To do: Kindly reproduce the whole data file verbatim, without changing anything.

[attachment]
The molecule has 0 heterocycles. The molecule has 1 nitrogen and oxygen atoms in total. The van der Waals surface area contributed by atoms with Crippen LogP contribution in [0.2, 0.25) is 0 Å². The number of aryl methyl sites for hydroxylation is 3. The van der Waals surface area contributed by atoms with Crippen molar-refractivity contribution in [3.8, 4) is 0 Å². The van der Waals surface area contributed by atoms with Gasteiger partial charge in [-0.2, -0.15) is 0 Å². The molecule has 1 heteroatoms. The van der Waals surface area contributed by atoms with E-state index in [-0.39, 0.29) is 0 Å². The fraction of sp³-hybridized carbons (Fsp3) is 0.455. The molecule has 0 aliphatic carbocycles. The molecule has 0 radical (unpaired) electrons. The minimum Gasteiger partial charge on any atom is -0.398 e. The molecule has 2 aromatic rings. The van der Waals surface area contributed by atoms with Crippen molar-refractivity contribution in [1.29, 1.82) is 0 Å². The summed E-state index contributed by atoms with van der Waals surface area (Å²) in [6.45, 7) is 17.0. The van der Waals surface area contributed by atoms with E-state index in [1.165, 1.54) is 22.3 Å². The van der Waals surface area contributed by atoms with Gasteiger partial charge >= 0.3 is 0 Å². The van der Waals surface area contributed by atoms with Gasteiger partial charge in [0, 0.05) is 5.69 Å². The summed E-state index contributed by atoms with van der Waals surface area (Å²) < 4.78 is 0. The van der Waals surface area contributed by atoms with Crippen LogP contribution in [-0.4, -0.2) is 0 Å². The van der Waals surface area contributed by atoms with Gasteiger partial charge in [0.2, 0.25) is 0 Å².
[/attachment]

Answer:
The molecule has 0 heterocycles. The molecule has 1 nitrogen and oxygen atoms in total. The van der Waals surface area contributed by atoms with Crippen LogP contribution in [0.2, 0.25) is 0 Å². The number of aryl methyl sites for hydroxylation is 3. The van der Waals surface area contributed by atoms with Crippen molar-refractivity contribution in [3.8, 4) is 0 Å². The van der Waals surface area contributed by atoms with Gasteiger partial charge in [-0.2, -0.15) is 0 Å². The molecule has 1 heteroatoms. The van der Waals surface area contributed by atoms with E-state index in [-0.39, 0.29) is 0 Å². The fraction of sp³-hybridized carbons (Fsp3) is 0.455. The molecule has 0 aliphatic carbocycles. The molecule has 0 radical (unpaired) electrons. The minimum Gasteiger partial charge on any atom is -0.398 e. The molecule has 2 aromatic rings. The van der Waals surface area contributed by atoms with Crippen molar-refractivity contribution in [1.29, 1.82) is 0 Å². The summed E-state index contributed by atoms with van der Waals surface area (Å²) in [6.45, 7) is 17.0. The van der Waals surface area contributed by atoms with E-state index in [1.165, 1.54) is 22.3 Å². The van der Waals surface area contributed by atoms with Gasteiger partial charge >= 0.3 is 0 Å². The van der Waals surface area contributed by atoms with Gasteiger partial charge in [0, 0.05) is 5.69 Å². The summed E-state index contributed by atoms with van der Waals surface area (Å²) < 4.78 is 0. The van der Waals surface area contributed by atoms with Crippen LogP contribution in [-0.4, -0.2) is 0 Å². The van der Waals surface area contributed by atoms with Gasteiger partial charge in [0.2, 0.25) is 0 Å².